f/2.8-3.5 SWD | Zuiko 14-54mm f/2.8-3.5 | Vivitar 100mm f/2.8 Macro |...
Posted: 12/25/2004, 03:21:39 AM
Demonlike: That article on masking techiques was very good.

I would like to add though, that it's oftimes a good idea to use multiple techniques to properly extract an image (ie, you might use the pen tool to extract one part of a body, then use the extract filter to add in wispy hair). My favorite technique is the Quickmask because it allows for many advanced techniques such as using filters and levels of transparency (either at a set value like 40%, or in a gradient).
f/2.8-3.5 SWD | Zuiko 14-54mm f/2.8-3.5 | Vivitar 100mm f/2.8 Macro |...
Posted: 12/25/2004, 03:36:48 AM
What is the proper way to upload a clipping path or mask? Do I simply upload the image separately and put a note to the editor that it goes with image such and such?
Plustek Optifilm 7200. Digital Camera: Panasonic DMC-FZ7. Digitall...
Posted: 11/25/2006, 12:31:17 PM
Yes, it is possible to save the file in both Jpeg and Tiff format but if you save the file in Jpeg format then the file size will be reduced which will help to upload the clipped file more faster.

Here is the clipping path tutorial from which you can know more about clipping path.

Clipping Path Toturial
Posted: 09/20/2010, 06:15:21 AM
Clipping Path File Format Issue:

Thanks for sharing information.

In Adobe Photoshop CS4 or later version, you can save your desire clipping path image in any format you wish. Now question is which format you want to choose:

Let me just explain bellow:

Clipping Path for PSD File Format:

I think Photoshop PSD file format is better for clipping path or clipping paths since you can not only draw an outline of an image but also after finishing, the cutting path will be saved so that later you can edit your path also specify a different option such as from the path panel, the value of "flatness value", which is relevant because the more value indicates a more uniform curves deepest clipping shape of an image. The main drawbacks of saving a path in psd is, it requires more space. But comparatively advantage is huge since you can add many image manipulation or photo effects like "masks" or clipping mask. Fill/stroke “sub path” can be used when images / photos are compound or complex types. For simple path I do not think it necessary to use these anti-draft panel options.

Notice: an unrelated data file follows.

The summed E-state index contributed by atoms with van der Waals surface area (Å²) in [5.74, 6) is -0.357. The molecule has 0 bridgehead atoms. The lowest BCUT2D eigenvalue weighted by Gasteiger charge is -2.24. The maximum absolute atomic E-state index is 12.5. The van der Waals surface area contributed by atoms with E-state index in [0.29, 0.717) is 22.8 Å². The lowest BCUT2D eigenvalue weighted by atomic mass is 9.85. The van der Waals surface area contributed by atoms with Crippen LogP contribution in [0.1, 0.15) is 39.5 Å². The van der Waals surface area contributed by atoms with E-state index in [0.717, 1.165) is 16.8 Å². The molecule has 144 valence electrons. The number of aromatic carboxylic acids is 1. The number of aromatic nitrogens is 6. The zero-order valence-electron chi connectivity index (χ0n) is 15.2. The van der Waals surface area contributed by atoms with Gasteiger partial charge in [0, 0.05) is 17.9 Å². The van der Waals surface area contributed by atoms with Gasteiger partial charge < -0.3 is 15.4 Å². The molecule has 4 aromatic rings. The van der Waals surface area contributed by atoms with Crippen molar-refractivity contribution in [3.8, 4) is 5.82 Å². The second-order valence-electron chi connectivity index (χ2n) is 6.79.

Clipping Path for TIFF file/JPG File Format:

The main drawback in "TIFF/JPG file format" is when saving a path, you will lose the save path since these file format cant able to contain much information. On the other hand, these formats has advantage too for example it requires less space. So for better web experience these formats are well popular and useful.

So i think you get a clear idea what file format you choose when saving a clipping path image. I personally recommend you use PSD for your personnel image editing experience and JPG format for your web practice.
Edited: 02/07/2011, 05:51:08 AM
Clipping Path is the process of removing background from any image. And after applying clipping path in photoshop you can save that image both in TIFF and JPG format.
Edited: 05/12/2011, 01:55:22 AM by Admin
Another reminder - if you upload an image to DT with a real clipping path it will only be saved in the original version uploaded (large size). All other sizes, smaller and larger will NOT retain the path. So, the images with the words clipping path are not valid keywords. If the buyer thinks they will get the path with the image they purchase they are mistaken, it will only be available if they download the large size.
Posted: 02/19/2011, 08:36:23 AM
In today's time clipping path company is reducing the time of photographers. Most of the photographers are outsourcing their retouching and clip path related work to other countries.
Edited: 05/12/2011, 01:54:52 AM by Admin
WOW...that was an awesome information for me! Thanks...
Nikkor 35mm f2.8 - Nikkor 50mm f1.4 - Nikkor 50mm f1.8 - Tam...
Posted: 05/11/2011, 04:07:28 AM
I’ve found lots of helpful info! in this fourm
Posted: 02/02/2012, 01:54:17 AM